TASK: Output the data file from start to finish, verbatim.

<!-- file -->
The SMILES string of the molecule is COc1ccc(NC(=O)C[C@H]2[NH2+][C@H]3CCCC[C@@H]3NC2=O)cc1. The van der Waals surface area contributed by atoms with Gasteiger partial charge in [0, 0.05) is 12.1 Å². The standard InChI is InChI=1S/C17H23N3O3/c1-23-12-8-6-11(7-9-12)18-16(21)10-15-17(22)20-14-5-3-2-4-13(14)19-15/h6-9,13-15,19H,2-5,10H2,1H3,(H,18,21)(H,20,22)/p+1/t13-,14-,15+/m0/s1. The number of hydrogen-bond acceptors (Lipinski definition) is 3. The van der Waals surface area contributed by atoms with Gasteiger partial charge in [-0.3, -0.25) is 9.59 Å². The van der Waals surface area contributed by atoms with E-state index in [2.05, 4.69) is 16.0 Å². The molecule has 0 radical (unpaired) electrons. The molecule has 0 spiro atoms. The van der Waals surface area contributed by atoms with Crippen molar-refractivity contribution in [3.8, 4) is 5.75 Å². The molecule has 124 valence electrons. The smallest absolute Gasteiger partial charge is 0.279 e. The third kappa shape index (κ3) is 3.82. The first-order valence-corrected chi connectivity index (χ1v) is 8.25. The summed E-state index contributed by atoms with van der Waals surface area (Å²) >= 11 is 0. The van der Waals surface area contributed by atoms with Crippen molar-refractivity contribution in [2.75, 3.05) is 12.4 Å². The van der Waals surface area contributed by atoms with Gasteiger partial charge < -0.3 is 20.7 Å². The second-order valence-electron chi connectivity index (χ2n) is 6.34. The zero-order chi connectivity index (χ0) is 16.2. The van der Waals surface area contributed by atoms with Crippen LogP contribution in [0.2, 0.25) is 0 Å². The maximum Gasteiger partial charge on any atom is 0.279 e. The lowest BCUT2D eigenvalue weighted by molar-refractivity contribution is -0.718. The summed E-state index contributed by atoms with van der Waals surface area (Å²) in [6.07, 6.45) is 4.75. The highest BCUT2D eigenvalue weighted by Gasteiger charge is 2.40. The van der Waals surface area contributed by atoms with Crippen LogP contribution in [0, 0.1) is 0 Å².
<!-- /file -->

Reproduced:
The SMILES string of the molecule is COc1ccc(NC(=O)C[C@H]2[NH2+][C@H]3CCCC[C@@H]3NC2=O)cc1. The van der Waals surface area contributed by atoms with Gasteiger partial charge in [0, 0.05) is 12.1 Å². The standard InChI is InChI=1S/C17H23N3O3/c1-23-12-8-6-11(7-9-12)18-16(21)10-15-17(22)20-14-5-3-2-4-13(14)19-15/h6-9,13-15,19H,2-5,10H2,1H3,(H,18,21)(H,20,22)/p+1/t13-,14-,15+/m0/s1. The number of hydrogen-bond acceptors (Lipinski definition) is 3. The van der Waals surface area contributed by atoms with Gasteiger partial charge in [-0.3, -0.25) is 9.59 Å². The van der Waals surface area contributed by atoms with E-state index in [2.05, 4.69) is 16.0 Å². The molecule has 0 radical (unpaired) electrons. The molecule has 0 spiro atoms. The van der Waals surface area contributed by atoms with Crippen molar-refractivity contribution in [3.8, 4) is 5.75 Å². The molecule has 124 valence electrons. The smallest absolute Gasteiger partial charge is 0.279 e. The third kappa shape index (κ3) is 3.82. The first-order valence-corrected chi connectivity index (χ1v) is 8.25. The summed E-state index contributed by atoms with van der Waals surface area (Å²) >= 11 is 0. The van der Waals surface area contributed by atoms with Crippen molar-refractivity contribution in [2.75, 3.05) is 12.4 Å². The van der Waals surface area contributed by atoms with Gasteiger partial charge < -0.3 is 20.7 Å². The second-order valence-electron chi connectivity index (χ2n) is 6.34. The zero-order chi connectivity index (χ0) is 16.2. The van der Waals surface area contributed by atoms with Crippen LogP contribution in [0.2, 0.25) is 0 Å². The maximum Gasteiger partial charge on any atom is 0.279 e. The lowest BCUT2D eigenvalue weighted by molar-refractivity contribution is -0.718. The summed E-state index contributed by atoms with van der Waals surface area (Å²) in [6.07, 6.45) is 4.75. The highest BCUT2D eigenvalue weighted by Gasteiger charge is 2.40. The van der Waals surface area contributed by atoms with Crippen LogP contribution in [0, 0.1) is 0 Å².